Today’s nurses make their living in an inherently dangerous line of work, and the work-related hazards they face every day on the job are plentiful. While simply working in close proximity to ailing people has the potential to impact your health, nurses also face threats from violent patients or family members in addition to a broad range of other possible hazards.
While modern nurses face numerous work-related health hazards, Healthcare Business & Technology reports that some of the most common injuries suffered by today’s working nurses result from moving patients. Workplace injuries that result from heavy lifting have become so widespread, in fact, that nurses suffer in excess of 35,000 lifting-related injuries annually that are bad enough to keep them out of the workplace. Just why is it that so many nurses are suffering serious back, neck and musculoskeletal injuries that have the potential to impact their quality of life, and are medical providers doing anything to help their workers?
Why lifting injuries are common
Moving patients from, say, beds to gurneys, or from gurneys to surgical tables, takes considerable effort, and often, these responsibilities fall on nurses. While lifting in groups can help reduce your injury risk to some extent, finding groups to perform lifts is difficult in and of itself in many health care settings, many of which already suffer from chronic understaffing problems.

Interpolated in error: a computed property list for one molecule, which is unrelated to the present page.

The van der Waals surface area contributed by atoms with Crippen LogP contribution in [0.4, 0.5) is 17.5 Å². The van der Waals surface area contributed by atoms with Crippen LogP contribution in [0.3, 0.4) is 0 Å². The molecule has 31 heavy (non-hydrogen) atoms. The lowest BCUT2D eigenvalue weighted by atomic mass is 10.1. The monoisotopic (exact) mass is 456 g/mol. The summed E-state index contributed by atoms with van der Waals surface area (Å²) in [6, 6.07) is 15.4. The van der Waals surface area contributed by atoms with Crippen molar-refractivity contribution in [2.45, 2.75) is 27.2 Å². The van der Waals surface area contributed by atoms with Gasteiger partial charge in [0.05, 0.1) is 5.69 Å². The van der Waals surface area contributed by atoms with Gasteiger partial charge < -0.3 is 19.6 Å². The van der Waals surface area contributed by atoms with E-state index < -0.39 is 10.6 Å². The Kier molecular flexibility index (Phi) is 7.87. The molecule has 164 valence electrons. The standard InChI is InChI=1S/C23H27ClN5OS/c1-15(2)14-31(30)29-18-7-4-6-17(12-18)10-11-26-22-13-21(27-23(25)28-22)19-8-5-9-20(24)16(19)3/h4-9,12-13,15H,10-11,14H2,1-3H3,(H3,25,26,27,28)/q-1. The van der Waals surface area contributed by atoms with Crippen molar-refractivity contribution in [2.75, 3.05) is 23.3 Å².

You can also typically lower your lifting-related injury risk by consistently using proper lifting techniques, but again, this can prove difficult in many health care environments. While it is safer and better for your body to lift heavy objects when they are close to you, the fact that most patients are in bed or otherwise laying down when you lift them makes this far more difficult.
Some health care providers are making improvements in their work environments to help reduce lifting-related injury risks. For example, some employers are purchasing lift-assistance equipment to help take some of the burden off their nurses and other staff members. Others, though, have been slow to embrace such changes, and this is likely due, at least in part, to the investment involved.